Understanding design change propagation in complex engineering systems using a digital twin and design structure matrix
Purpose: As the engineering design process becomes increasingly complex, multidisciplinary teams need to work together, integrating diverse expertise across a range of disciplinary models. Where changes arise, these design teams often find it difficult to handle these design changes due to the complexity and interdependencies inherent in engineering systems. This paper aims to develop an innovative approach to clarifying system interdependencies and predicting the design change propagation at the asset level in complex engineering systems based on the digital-twin-driven design structure matrix (DSM).
Design/methodology/approach: The paper first defines the digital-twin-driven DSM in terms of elements and interdependencies, where the authors have defined three types of interdependency, namely, geospatial, physical and logical, at the asset level. The digital twin model was then used to generate the large-scale DSMs of complex engineering systems. The cluster analysis was further conducted based on the improved Idicula–Gutierrez–Thebeau algorithm (IGTA-Plus) to decompose such DSMs into modules for the convenience and efficiency of predicting design change propagation. Finally, a design change propagation prediction method based on the digital-twin-driven DSM has been developed by integrating the change prediction method (CPM), a load-capacity model and fuzzy linguistics. A section of an infrastructure mega-project in London was selected as a case study to illustrate and validate the developed approach.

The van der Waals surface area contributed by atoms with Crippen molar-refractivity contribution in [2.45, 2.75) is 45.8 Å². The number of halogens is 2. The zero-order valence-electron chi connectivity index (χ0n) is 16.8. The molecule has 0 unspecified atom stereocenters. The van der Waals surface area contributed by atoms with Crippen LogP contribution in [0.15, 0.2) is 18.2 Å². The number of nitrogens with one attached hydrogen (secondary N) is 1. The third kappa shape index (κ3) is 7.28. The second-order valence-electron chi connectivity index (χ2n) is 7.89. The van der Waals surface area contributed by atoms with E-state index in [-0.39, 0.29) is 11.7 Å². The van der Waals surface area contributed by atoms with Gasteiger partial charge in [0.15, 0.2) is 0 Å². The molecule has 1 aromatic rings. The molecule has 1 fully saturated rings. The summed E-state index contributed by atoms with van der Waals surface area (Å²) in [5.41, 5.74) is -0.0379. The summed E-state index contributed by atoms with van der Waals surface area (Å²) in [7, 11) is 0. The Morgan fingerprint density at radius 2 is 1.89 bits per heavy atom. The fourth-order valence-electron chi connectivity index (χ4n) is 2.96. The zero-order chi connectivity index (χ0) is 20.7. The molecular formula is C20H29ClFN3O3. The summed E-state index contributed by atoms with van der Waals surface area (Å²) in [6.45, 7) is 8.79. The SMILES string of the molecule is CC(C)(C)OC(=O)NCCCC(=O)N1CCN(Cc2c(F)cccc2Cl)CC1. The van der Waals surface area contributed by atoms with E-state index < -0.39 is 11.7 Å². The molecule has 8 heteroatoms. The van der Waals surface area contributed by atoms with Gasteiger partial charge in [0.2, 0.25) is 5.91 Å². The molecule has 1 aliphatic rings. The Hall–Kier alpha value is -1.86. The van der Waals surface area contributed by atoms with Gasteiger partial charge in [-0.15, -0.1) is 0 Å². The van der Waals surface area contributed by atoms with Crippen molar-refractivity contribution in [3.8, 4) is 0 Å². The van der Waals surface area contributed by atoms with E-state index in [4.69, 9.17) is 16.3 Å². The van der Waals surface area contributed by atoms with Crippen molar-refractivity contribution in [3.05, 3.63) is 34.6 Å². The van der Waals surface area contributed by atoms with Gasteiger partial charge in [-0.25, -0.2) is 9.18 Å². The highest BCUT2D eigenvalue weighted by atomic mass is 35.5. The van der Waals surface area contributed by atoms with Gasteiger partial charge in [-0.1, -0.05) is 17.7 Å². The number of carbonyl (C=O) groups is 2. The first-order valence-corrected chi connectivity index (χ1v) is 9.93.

Findings: The digital-twin-driven DSM has been formally defined by the spatial algebra and Industry Foundation Classes (IFC) schema. Based on the definitions, an innovative approach has been further developed to (1) automatically generate a digital-twin-driven DSM through the use of IFC files, (2) to decompose these large-scale DSMs into modules through the use of IGTA-Plus and (3) predict the design change propagation by integrating a digital-twin-driven DSM, CPM, a load-capacity model and fuzzy linguistics. From the case study, the results showed that the developed approach can help designers to predict and manage design changes quantitatively and conveniently.
Originality/value: This research contributes to a new perspective of the DSM and digital twin for design change management and can be beneficial to assist designers in making reasonable decisions when changing the designs of complex engineering systems.
The Alan Turing Institute
Lloyds Register Foundation/Data Centric Engineering Programme
Centre for Digital Built Britain (CDBB) General Research Project 2018–2019 ‘Analysing Systems Interdependencies using a Digital Twin’
Imperial College London
Centre for Systems Engineering and Innovation (CSEI)
- Architecture, Building and Civil Engineering